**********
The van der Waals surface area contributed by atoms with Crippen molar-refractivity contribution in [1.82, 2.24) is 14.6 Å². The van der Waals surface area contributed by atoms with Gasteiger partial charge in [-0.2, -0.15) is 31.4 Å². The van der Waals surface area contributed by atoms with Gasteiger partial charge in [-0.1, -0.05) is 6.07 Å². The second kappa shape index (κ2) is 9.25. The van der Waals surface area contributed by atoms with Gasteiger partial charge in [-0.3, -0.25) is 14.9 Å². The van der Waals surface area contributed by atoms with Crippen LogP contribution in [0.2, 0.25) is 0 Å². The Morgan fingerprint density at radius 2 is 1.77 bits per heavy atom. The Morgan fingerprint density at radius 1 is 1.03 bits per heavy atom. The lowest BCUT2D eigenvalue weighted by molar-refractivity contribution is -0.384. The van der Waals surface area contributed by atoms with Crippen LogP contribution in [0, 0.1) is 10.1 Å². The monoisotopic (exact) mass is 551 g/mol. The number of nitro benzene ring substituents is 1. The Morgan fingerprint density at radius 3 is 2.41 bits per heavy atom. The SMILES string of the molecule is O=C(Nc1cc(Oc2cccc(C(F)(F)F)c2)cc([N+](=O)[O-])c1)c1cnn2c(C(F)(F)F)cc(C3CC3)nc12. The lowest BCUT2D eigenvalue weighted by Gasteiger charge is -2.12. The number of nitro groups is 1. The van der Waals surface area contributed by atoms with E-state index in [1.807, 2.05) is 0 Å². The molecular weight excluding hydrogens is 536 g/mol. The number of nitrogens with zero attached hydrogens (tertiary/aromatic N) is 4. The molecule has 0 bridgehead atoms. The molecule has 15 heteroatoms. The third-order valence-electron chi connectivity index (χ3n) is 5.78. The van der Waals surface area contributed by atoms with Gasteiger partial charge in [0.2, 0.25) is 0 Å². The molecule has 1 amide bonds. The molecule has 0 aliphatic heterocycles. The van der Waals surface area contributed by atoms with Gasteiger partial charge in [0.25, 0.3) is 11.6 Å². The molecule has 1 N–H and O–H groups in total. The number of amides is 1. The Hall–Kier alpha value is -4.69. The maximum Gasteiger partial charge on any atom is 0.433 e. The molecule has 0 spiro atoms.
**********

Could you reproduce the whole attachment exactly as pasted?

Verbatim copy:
The van der Waals surface area contributed by atoms with Crippen molar-refractivity contribution in [1.82, 2.24) is 14.6 Å². The van der Waals surface area contributed by atoms with Gasteiger partial charge in [-0.2, -0.15) is 31.4 Å². The van der Waals surface area contributed by atoms with Gasteiger partial charge in [-0.1, -0.05) is 6.07 Å². The second kappa shape index (κ2) is 9.25. The van der Waals surface area contributed by atoms with Gasteiger partial charge in [-0.3, -0.25) is 14.9 Å². The van der Waals surface area contributed by atoms with Crippen LogP contribution in [0.2, 0.25) is 0 Å². The Morgan fingerprint density at radius 2 is 1.77 bits per heavy atom. The Morgan fingerprint density at radius 1 is 1.03 bits per heavy atom. The lowest BCUT2D eigenvalue weighted by molar-refractivity contribution is -0.384. The van der Waals surface area contributed by atoms with Crippen LogP contribution in [0, 0.1) is 10.1 Å². The monoisotopic (exact) mass is 551 g/mol. The number of nitro benzene ring substituents is 1. The Morgan fingerprint density at radius 3 is 2.41 bits per heavy atom. The SMILES string of the molecule is O=C(Nc1cc(Oc2cccc(C(F)(F)F)c2)cc([N+](=O)[O-])c1)c1cnn2c(C(F)(F)F)cc(C3CC3)nc12. The lowest BCUT2D eigenvalue weighted by Gasteiger charge is -2.12. The number of nitro groups is 1. The van der Waals surface area contributed by atoms with E-state index in [1.807, 2.05) is 0 Å². The molecular weight excluding hydrogens is 536 g/mol. The number of nitrogens with zero attached hydrogens (tertiary/aromatic N) is 4. The molecule has 0 bridgehead atoms. The molecule has 15 heteroatoms. The third-order valence-electron chi connectivity index (χ3n) is 5.78. The van der Waals surface area contributed by atoms with Gasteiger partial charge in [0.2, 0.25) is 0 Å². The molecule has 1 amide bonds. The molecule has 0 aliphatic heterocycles. The van der Waals surface area contributed by atoms with Gasteiger partial charge in [0.25, 0.3) is 11.6 Å². The molecule has 1 N–H and O–H groups in total. The number of amides is 1. The Hall–Kier alpha value is -4.69. The maximum Gasteiger partial charge on any atom is 0.433 e. The molecule has 0 spiro atoms.